Let’s face it: Windows 8.1 looks a whole lot different than Windows 7 or Windows XP. I mean, the desktop we all know and love is still there (awesome!) but the Start screen can take some time to get used to. And I thought charms were something that Lucky the Leprechaun served me in a bowl back when I was in elementary school (and occasionally now). If you’re new to Windows 8.1 and look back with fond memories of older versions of Windows, here are five things you can do to make it feel more familiar, or just more like yours.
Tweak 1: Boot to desktop
When you turn on a Windows 8.1 PC, you’ll go to your Start screen. If you find yourself always heading straight over to the desktop, you can set up your PC to bypass Start and go to the desktop every time you turn it on.
Go to the Start screen, type taskbar, and then choose Taskbar and Navigation from the search results list.
Then in the dialog box that appears, choose the Navigation tab, and then check the box for When I sign in or close all apps on a screen, go to the desktop instead of Start. Click OK to save your settings.
Tweak 2: Pin desktop apps to the taskbar
If you use Word a lot (like me), can’t get enough of PowerPoint, or maybe you love doodling in Paint, you can pin your favorite programs to the taskbar on your desktop so you can get to them in one click. It’s easy access to the apps you use most often, and it’ll keep you in the desktop, rather than going to Start or All apps view to open apps.
When you’re using an app while in the desktop, simply right-click (or press and hold) the app’s icon in the taskbar. Select Pin this program to taskbar and you’re done – it’s pinned.
Tweak 3: Use the same background on your desktop as on Start
Some people like having different backgrounds for desktop and Start, and that’s cool, but personally, I like using the same background on both. It makes for a smoother transition when I switch between the two.
The fastest way to change this setting is to go to the Start screen, move your mouse pointer into the lower right corner, and click Settings. Then click Personalize. In the grid at the top you’ll see that one of the choices is your desktop background image. Click it to use the same image on your Start screen.
Tweak 4: Sign in faster with a picture password or a PIN
There are two ways to make signing in to your PC faster.
Not only does using a picture password make signing in faster, it also makes your PC feel more “yours” because you get to use whatever photo you want. And, a picture password can actually be more secure than a regular password because there are an almost infinite number of combinations of things you could tap, circle, or draw a line across in any given photo.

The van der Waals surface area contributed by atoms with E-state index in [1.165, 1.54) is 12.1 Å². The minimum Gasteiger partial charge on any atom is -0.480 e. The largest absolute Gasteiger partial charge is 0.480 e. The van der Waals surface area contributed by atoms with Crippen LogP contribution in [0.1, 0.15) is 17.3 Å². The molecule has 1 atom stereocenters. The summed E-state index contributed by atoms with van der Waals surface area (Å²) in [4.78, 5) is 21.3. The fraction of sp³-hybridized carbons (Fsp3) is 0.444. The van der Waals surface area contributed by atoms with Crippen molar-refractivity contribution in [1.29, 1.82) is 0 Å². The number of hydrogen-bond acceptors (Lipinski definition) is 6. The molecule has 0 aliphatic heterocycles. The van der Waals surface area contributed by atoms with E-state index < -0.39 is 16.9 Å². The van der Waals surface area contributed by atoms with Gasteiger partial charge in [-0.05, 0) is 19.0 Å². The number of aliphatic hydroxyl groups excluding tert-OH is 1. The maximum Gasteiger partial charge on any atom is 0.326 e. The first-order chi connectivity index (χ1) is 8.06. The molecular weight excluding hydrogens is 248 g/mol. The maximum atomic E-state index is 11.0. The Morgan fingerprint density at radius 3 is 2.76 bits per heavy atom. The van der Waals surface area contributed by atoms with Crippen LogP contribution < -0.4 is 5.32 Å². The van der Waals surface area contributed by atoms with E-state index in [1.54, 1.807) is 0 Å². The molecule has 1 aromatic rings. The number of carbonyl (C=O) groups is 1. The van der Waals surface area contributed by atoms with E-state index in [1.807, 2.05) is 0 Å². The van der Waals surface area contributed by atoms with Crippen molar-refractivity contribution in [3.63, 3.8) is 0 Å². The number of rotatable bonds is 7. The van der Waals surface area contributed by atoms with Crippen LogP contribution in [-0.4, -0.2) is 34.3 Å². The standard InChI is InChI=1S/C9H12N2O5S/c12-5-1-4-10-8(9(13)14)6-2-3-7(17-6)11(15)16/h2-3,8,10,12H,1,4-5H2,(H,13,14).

There’s a great video of how to do this with a touchscreen on this page. Basically, if you’re using a mouse, move it to the lower right corner of your screen, and click Settings. Click Change PC settings, then Accounts, then Sign-in options. Then click the Add button under Picture password and follow the instructions.
Another option is to create a PIN – a four-digit code, like on your phone or at the ATM machine. To create a PIN, go to the same Sign-in options page as you would for picture password, click Add under PIN, and just follow the instructions.
Tweak 5: Internet Explorer always opens on the desktop
The default setting for Internet Explorer 11 is to open up full-screen, with the controls tucked away until you need them. It’s designed this way so you can see more of the web content you’re browsing. You can learn more about how to use Internet Explorer full screen in this tutorial.
But if you prefer to keep the address bar and other controls visible and to have Internet Explorer open on your desktop every time you click a link, you can change the default setting:
- Go to the desktop if you’re not already there.
- Open Internet Explorer. (Click the Internet Explorer icon on your taskbar.)
- Click the Tools icon, and then click Internet options. Go to the Programs tab, and under Choose how you open links, select Always in Internet Explorer on the desktop.
Tip: If you want to open IE on the desktop even when you tap the IE tile on the Start screen, select the check box for Open Internet Explorer tiles on the desktop. If you have any websites pinned to your Start screen, they’ll open in your desktop.
Bonus tweak! Organize your Start screen
I don’t want you to think I’m dissing the Start screen with what I said in Tweak 1. Once you take a little time to move some tiles around and organize your Start screen the way you want it, you might just grow to love it. If you’re skeptical about this, try thinking of the Start screen as one big menu with a bunch of buttons (called tiles) that you can click to open your favorite apps, folders, and files.
I was a bit skeptical about Start at first, but it was pretty fun to pin all of my fave apps and sites on it, organize them into groups, and come up with fun names for my groups. Now, because it’s personalized for me, I use Start a whole bunch.
For steps on how to customize your Start screen, see this Start screen tutorial.
If you try out any of these tweaks, I’d love to hear what you think. Or, if you have more ideas on how to make your Windows 8.1 PC less of a stranger and more like an old friend, please share them with the rest of us. Happy tweaking!
Updated November 7, 2014 6:27 pm